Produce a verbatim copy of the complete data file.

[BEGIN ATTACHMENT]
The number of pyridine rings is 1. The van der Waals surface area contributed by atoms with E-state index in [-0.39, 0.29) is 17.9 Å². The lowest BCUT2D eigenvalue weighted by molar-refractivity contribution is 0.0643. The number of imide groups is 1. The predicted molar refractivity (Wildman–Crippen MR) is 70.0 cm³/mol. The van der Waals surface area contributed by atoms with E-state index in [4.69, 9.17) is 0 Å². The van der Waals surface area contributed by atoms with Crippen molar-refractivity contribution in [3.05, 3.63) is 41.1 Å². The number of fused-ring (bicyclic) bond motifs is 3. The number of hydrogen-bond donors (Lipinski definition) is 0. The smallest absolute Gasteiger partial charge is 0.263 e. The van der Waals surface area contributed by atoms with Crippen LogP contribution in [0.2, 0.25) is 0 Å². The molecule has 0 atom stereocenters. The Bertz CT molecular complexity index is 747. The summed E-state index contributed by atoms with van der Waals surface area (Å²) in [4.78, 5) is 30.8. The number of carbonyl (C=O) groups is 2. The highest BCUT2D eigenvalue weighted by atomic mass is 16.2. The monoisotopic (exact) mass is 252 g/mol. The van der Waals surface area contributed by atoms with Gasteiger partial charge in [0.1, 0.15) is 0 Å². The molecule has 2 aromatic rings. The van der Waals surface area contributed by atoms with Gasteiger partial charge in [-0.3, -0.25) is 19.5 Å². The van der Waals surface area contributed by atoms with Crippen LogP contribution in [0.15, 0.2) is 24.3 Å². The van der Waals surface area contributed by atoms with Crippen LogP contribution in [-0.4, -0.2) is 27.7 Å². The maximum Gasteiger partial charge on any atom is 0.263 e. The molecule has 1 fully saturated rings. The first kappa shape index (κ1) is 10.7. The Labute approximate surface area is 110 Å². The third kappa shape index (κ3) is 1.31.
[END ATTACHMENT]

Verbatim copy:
The number of pyridine rings is 1. The van der Waals surface area contributed by atoms with E-state index in [-0.39, 0.29) is 17.9 Å². The lowest BCUT2D eigenvalue weighted by molar-refractivity contribution is 0.0643. The number of imide groups is 1. The predicted molar refractivity (Wildman–Crippen MR) is 70.0 cm³/mol. The van der Waals surface area contributed by atoms with E-state index in [4.69, 9.17) is 0 Å². The van der Waals surface area contributed by atoms with Crippen molar-refractivity contribution in [3.05, 3.63) is 41.1 Å². The number of fused-ring (bicyclic) bond motifs is 3. The number of hydrogen-bond donors (Lipinski definition) is 0. The smallest absolute Gasteiger partial charge is 0.263 e. The van der Waals surface area contributed by atoms with Crippen LogP contribution in [0.2, 0.25) is 0 Å². The molecule has 0 atom stereocenters. The Bertz CT molecular complexity index is 747. The summed E-state index contributed by atoms with van der Waals surface area (Å²) in [4.78, 5) is 30.8. The number of carbonyl (C=O) groups is 2. The highest BCUT2D eigenvalue weighted by atomic mass is 16.2. The monoisotopic (exact) mass is 252 g/mol. The van der Waals surface area contributed by atoms with Gasteiger partial charge in [0.1, 0.15) is 0 Å². The molecule has 2 aromatic rings. The van der Waals surface area contributed by atoms with Gasteiger partial charge in [-0.3, -0.25) is 19.5 Å². The van der Waals surface area contributed by atoms with Crippen LogP contribution in [0.15, 0.2) is 24.3 Å². The van der Waals surface area contributed by atoms with Crippen LogP contribution in [-0.4, -0.2) is 27.7 Å². The maximum Gasteiger partial charge on any atom is 0.263 e. The molecule has 1 fully saturated rings. The first kappa shape index (κ1) is 10.7. The Labute approximate surface area is 110 Å². The third kappa shape index (κ3) is 1.31.